Canadian household debt bigger than national output

The Toronto city skyline © Hyungwon Kang
Statistics Canada reports that nationwide household debt reached unprecedented heights in the second quarter of 2016, surpassing the country’s gross domestic product (GDP) for the first time.

The main reason was greater borrowing due to historically low interest rates, according to the agency.

The report shows Canada’s household credit market debt, which includes mortgage loans and consumer credit, jumped by almost two percent to 167.8 percent compared with the first quarter of the year. In total, Canadians now owe about $1.68 for every dollar of disposable income.

Total household credit debt reached $1.97 trillion, with $1.29 trillion in mortgages and $585.8 billion in credit cards, car loans and other personal loans.

“As interest rates have remained at historic lows, the amount of mortgage principal paid by households has increased, steadily approaching the total amount of mortgage interest paid,” the agency said.

Canada has seen the biggest increase in household debt relative to income of any major developed country since 2000. It has borrowed more as a country than it has produced.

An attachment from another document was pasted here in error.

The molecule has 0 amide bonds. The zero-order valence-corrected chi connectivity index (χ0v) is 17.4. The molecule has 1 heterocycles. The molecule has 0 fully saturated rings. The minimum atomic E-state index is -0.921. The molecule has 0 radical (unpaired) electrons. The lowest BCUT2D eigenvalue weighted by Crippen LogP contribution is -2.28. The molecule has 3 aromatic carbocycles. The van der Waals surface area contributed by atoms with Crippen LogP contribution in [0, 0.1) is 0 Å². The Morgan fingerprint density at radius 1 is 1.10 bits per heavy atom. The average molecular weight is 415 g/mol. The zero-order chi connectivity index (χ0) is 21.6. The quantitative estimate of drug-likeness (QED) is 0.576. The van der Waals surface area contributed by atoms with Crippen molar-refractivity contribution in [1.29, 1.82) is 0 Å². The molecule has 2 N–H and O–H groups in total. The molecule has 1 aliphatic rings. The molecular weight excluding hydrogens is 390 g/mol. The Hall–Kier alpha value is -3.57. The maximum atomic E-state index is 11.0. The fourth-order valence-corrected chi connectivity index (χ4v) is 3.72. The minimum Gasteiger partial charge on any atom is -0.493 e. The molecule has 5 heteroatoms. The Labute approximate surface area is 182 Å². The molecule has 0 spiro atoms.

“Canadians love debt, and with interest rates this low, why wouldn’t they,” Leslie Preston, senior economist with Toronto-Dominion Bank, told The Globe and Mail newspaper.

The report showed that Canadians’ average net worth increased by 1.9 percent to $271,300 as a result of real estate gains.

The average benchmark composite price of homes is now $574,500. Since real estate represented half of all GDP growth in some of Canada’s major provinces, a 47 percent drop in real property prices could wipe out almost all of the country’s consumer wealth.

The rapidly rising real estate market will end poorly for consumers, lenders, and Canada’s economy as a whole, said the Bank of Montreal.

It was echoed by the Bank of Canada which has repeatedly warned high household debt could threaten the country’s financial stability.

“Self-reinforcing expectations” are fueling both a price run-up and increasingly risky borrowing by some buyers, said Bank of Canada Governor Stephen Poloz. He said over 720,000 households could struggle to make debt payments during a downturn.